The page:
1: Most appropriate age for MMC
Early infancy: Those who favoured circumcision in early infancy usually felt the first 6 months to 1 year of life was the best time. These women gave various reasons, including the fact that babies would not be fearful before the procedure, nor would they be self-conscious or suffer discrimination from other children. The wound healing process would also be faster as young babies are less active than older children. Another view was that early infant male circumcision would encourage women to give birth in hospital: ‘What they encourage…is that you don’t have to deliver at home but at the hospital so you can get all the services they do to a newborn baby.’
Childhood: Some women felt that medical circumcision was best done in childhood to protect their son before they had sex for the first time. ‘When this child is older, like my brothers they are refusing now, so you can’t take them, you can’t force them to do it without them deciding if they do want to go. Whereas when this child is still young, you can do it, just for the sake of his life.’ Several participants said it would be important for their son to understand the reasons why circumcision is necessary and to be old enough to benefit from pre-operative counselling.
Adolescence: The ability of a son to make his own decision about circumcision was frequently mentioned as a reason to wait until adolescence. It is also the time that boys might become sexually active. However, participants made the point that an uncircumcised son might grow up asking questions about why his mother had not chosen to protect him, especially if he becomes infected with HIV.
The preferred age cited by women for male medical circumcision ranged widely from babies, to toddlers, through to older children and adolescents. This highlights the need for flexible services that provide medical circumcision at all ages rather than only at discreet points in a male’s life.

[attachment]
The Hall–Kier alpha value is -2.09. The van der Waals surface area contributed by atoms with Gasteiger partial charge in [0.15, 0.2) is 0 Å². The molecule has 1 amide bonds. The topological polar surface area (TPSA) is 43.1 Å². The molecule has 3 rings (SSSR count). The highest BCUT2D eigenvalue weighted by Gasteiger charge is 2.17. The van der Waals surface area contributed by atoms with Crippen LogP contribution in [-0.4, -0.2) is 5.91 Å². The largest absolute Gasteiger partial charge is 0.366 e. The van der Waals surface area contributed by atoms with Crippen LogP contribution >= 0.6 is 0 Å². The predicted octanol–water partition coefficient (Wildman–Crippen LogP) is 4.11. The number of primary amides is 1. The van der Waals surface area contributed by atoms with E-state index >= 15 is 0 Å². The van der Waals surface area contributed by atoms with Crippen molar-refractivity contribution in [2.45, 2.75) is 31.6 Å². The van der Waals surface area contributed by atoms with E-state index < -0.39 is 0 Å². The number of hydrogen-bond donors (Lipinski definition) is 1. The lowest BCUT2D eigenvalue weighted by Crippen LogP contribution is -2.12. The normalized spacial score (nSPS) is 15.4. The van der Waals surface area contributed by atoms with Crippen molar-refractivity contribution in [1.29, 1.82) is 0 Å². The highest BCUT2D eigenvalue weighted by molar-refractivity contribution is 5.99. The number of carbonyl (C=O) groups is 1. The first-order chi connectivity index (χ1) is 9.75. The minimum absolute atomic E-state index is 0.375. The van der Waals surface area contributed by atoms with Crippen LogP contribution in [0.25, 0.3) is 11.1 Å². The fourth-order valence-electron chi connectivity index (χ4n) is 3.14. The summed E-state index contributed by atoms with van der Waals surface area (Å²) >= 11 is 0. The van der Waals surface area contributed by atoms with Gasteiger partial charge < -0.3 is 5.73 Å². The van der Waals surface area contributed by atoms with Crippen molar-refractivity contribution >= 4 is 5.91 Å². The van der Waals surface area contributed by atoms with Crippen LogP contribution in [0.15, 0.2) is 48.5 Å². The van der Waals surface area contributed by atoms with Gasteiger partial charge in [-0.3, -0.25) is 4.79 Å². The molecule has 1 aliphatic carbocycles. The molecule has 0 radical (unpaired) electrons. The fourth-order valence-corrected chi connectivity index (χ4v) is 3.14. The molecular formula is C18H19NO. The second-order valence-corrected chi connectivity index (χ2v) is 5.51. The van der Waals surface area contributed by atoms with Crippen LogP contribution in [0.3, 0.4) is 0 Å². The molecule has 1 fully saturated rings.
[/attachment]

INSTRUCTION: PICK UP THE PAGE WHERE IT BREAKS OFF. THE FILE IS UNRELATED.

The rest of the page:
2: Fear of pain and complications
Although all participants said they would want their son to be circumcised, fear of complications and pain were cited as the main barriers. There was some contention about whether the wound would heal more, or less, quickly in infancy and whether the procedure would be more, or less, painful.
Pain: Some women felt circumcision would be more painful in adulthood due to erections. There were other concerns over the pain of stitches for infants. However, these women were reassured by an information leaflet that EIMC was generally safer and easier than circumcising an adult and that the procedure uses local anaesthetic and no stitches. ‘I didn’t know that they first inject the baby and then they don’t stitch the baby, I was afraid of the stitches.’
Complications: Excessive bleeding was a particular concern in considering circumcision for infants. However, the women acknowledged that the likelihood of death from medical circumcision was very remote.
Scarring: Some mentioned worries about scarring or injury that would lead to sexual dysfunction in later life: ‘They say that sometimes they cut at the wrong place so you get scarred for life, injured for life and then you have problems using your penis.’
Infertility: There were views expressed that medical circumcision was equivalent to castration, resulting in infertility. ‘What if I circumcise my one and only child and he doesn’t get any children?’